How does this flu season compare with others?

10 08 2009

Just how much worse is this flu season here in Australia, compared to other seasons? I’ve looked at this question twice before, over the past few weeks (see here and here for good background). Well it’s time to take another look – because the numbers are in for July 2009.

As I’ve discussed before, the Department of Health and Ageing have a “notifiable diseases report generator” that will give you a table of disease notifications, which is then easy to graph. So, I’ve run this generator for influenza notifications and got some interesting stats.

The first graph (below) shows the number of influenza notifications in Australia for the years 2001 to 2008 (8 years all up), by month. At each month in this graph I show three points:

  • The bottom point is the minimum value for this month over the 8 years. In other words, I look for the year that had the lowest number of flu notifications for that month, and that’s the figure I plot. For example, if I choose the month of July, the year with the fewest notifications for flu was 2004, with only 96 notifications being made in the July of that year. So, I plot 96 as the minimum point for July.
  • The top point is the maximum value for the month. For example, for the month of July, the year with the most notifications was 2007 (of all the July’s from 2001 to 2008). In that year, July clocked up 2,470 notifications. So that’s the number I plot for maximum.
  • The middle point for each month is the average number of notifications for that month over all the years 2001 to 2008. So, for July we got an average of 770 notifications in that month for the years (2001 to 2008). So I plot 770 as my average.

Note that these are notifications for all types of flu (not just swine flu, which wasn’t around in its present form anyway):

year on year comparisons 2001 to 2008

You can double click on this graph to expand it.

The graph tells an interesting story (as I’ve remarked before). Flu notifications tend to peak in August. And there’s still a lot of flu notifications in Australia in September (on average, more than in July). In other words – we are not through the worst of our normal flu season yet.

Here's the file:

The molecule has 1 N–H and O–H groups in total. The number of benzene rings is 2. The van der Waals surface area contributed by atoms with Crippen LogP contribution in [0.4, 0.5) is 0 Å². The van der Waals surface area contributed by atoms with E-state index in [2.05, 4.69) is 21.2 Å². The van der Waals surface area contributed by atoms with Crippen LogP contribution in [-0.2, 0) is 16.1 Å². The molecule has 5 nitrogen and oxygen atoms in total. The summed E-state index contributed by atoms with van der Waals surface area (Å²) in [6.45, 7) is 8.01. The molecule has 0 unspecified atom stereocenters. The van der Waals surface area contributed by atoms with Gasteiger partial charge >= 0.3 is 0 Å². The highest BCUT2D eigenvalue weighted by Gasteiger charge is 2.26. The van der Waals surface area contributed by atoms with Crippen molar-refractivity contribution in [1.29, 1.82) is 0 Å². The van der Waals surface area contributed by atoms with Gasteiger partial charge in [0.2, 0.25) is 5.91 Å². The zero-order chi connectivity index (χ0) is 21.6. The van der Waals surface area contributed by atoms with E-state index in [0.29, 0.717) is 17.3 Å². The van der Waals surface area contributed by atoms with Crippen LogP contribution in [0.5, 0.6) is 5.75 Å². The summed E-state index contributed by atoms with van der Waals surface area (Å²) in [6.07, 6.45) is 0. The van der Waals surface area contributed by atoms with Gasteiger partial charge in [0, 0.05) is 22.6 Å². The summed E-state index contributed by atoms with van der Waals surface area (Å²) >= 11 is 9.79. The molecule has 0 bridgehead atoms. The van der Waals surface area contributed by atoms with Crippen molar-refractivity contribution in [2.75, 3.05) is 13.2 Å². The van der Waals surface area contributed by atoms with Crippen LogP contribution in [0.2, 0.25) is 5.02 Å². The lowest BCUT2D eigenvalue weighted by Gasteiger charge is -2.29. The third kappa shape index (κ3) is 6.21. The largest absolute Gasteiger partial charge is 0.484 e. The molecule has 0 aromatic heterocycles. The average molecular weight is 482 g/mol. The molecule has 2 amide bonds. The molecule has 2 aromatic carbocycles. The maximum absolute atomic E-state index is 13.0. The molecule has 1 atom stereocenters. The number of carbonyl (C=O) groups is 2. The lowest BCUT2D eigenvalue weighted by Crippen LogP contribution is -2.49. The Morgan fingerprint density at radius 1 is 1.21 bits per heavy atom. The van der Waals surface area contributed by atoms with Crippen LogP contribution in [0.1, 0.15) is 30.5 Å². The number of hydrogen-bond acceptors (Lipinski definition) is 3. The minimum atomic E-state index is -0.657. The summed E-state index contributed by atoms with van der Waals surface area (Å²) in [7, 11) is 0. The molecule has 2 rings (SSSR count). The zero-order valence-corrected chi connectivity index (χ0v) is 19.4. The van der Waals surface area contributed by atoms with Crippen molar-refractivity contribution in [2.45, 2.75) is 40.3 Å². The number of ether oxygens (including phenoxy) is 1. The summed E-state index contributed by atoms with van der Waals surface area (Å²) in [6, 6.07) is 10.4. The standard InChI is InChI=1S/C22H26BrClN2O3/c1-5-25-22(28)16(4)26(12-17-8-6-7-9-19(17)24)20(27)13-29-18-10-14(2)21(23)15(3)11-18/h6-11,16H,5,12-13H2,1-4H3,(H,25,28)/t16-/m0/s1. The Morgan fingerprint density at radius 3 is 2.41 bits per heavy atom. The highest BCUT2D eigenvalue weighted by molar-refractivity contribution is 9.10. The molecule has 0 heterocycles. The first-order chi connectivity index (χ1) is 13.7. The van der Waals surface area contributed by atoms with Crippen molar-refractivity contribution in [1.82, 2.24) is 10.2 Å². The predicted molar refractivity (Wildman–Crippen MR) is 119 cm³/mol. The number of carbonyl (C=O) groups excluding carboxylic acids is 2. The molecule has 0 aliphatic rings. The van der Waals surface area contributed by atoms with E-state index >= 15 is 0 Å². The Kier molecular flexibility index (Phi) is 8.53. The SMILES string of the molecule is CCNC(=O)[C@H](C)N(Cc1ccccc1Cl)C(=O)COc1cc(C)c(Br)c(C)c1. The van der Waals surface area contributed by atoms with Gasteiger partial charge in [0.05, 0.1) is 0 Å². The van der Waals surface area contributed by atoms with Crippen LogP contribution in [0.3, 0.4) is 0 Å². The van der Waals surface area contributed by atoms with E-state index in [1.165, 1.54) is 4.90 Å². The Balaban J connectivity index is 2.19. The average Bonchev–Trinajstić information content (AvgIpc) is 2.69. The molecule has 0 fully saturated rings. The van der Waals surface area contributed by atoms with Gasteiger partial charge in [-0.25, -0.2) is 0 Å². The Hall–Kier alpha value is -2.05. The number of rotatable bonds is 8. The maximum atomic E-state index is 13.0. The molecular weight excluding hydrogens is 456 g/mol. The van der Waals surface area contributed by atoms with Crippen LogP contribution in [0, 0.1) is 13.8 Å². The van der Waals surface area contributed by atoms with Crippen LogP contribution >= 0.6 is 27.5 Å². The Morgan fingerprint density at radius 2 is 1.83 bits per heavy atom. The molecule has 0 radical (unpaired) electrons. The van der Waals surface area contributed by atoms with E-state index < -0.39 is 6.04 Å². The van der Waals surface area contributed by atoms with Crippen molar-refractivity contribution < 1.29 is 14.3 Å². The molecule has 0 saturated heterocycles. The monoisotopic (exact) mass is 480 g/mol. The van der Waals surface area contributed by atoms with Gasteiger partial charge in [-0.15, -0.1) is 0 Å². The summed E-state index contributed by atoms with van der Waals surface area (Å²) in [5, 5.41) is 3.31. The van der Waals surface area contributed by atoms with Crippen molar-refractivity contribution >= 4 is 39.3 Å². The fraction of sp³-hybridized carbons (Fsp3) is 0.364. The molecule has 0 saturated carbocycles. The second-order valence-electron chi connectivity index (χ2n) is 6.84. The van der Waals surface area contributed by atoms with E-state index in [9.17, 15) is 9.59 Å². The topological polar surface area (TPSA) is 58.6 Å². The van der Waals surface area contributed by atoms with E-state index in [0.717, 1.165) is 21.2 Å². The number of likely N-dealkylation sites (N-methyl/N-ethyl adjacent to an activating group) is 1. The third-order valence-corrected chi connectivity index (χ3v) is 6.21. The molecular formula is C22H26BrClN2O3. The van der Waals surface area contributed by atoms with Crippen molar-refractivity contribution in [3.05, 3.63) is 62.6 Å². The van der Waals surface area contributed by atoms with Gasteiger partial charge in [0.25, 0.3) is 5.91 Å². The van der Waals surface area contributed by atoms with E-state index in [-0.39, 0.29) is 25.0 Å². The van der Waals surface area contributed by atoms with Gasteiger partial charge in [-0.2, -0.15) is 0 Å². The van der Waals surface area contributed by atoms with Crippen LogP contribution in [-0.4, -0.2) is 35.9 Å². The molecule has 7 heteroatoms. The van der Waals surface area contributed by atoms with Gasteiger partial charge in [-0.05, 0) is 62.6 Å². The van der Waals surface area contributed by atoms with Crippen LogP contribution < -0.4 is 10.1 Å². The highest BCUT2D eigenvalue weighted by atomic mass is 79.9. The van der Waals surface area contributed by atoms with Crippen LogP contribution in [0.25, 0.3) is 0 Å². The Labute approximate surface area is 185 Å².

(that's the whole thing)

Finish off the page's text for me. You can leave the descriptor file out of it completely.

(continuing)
The next graph then becomes very interesting. All I’ve done is included 2009 monthly notifications in the above graph, as a fourth (purple) line. I’ve changed the scale to fit 2009 in. Here it is (again, you can double click on it to expand it):

year on year comparisons 2001 to 2009I think this graph tells the story well enough as to just how bad this season is compared to a normal season. The only caveat I would add to this is that we have clearly undertaken a lot more testing for flu in Australia this season than in a normal season. So some of the marked increase in notifications has to be due to an increased testing effect. Just how much – I don’t know.




6 responses

11 08 2009

Nice work, but not knowing how much is due to extra testing is frustrating! Is is possible to do these graphs with the number of hospitalizations rather than notifications?

thanks for all of your hard work!

11 08 2009

Hi. Yes, I’ve been thinking that daily new hospital admissions would be a good figure. I can do that from the health updates – just need a bit of time. The closest I currently have is the graph showing the number of people who are currently in hospital – which is a good proxy for the effect of the flu in the community. But a more “live” measure would be daily new hospital admissions. So I’ll get on to it soon (next few days I hope). Thanks for the feedback. Cheers. Nick.

11 08 2009

fascinating if not bordering on alarming figures albeit the anomaly in the reporting figures. However, what about mapping another figure – deaths according to influenza. I think this would add another dimension that would be most interesting.

11 08 2009

Yes – good idea – I’ve been kind of holding off on that – but I think you’re right – it will also give a good trend. I’ll have a look.

3 09 2009

I am enrolled in a MPH program at Louisiana State University Health Sciences Center in Shreveport, Louisiana. I am using this report for a class assignment for my Epidemiology class and I need to know what did you do to ensure the comparisons were fair?

3 09 2009

Hi Toni.

Good question. I think by “fair” you mean “comparable”. That is, what’s in place to make sure that 2009 is comparable with previous years. As I remark, I’m not sure it is comparable, really, because I assume we are doing a lot more testing this year for flu than we have done in previous years. So we are bound to find more cases. Just how big that effect is, I don’t know.

Is this helpful?



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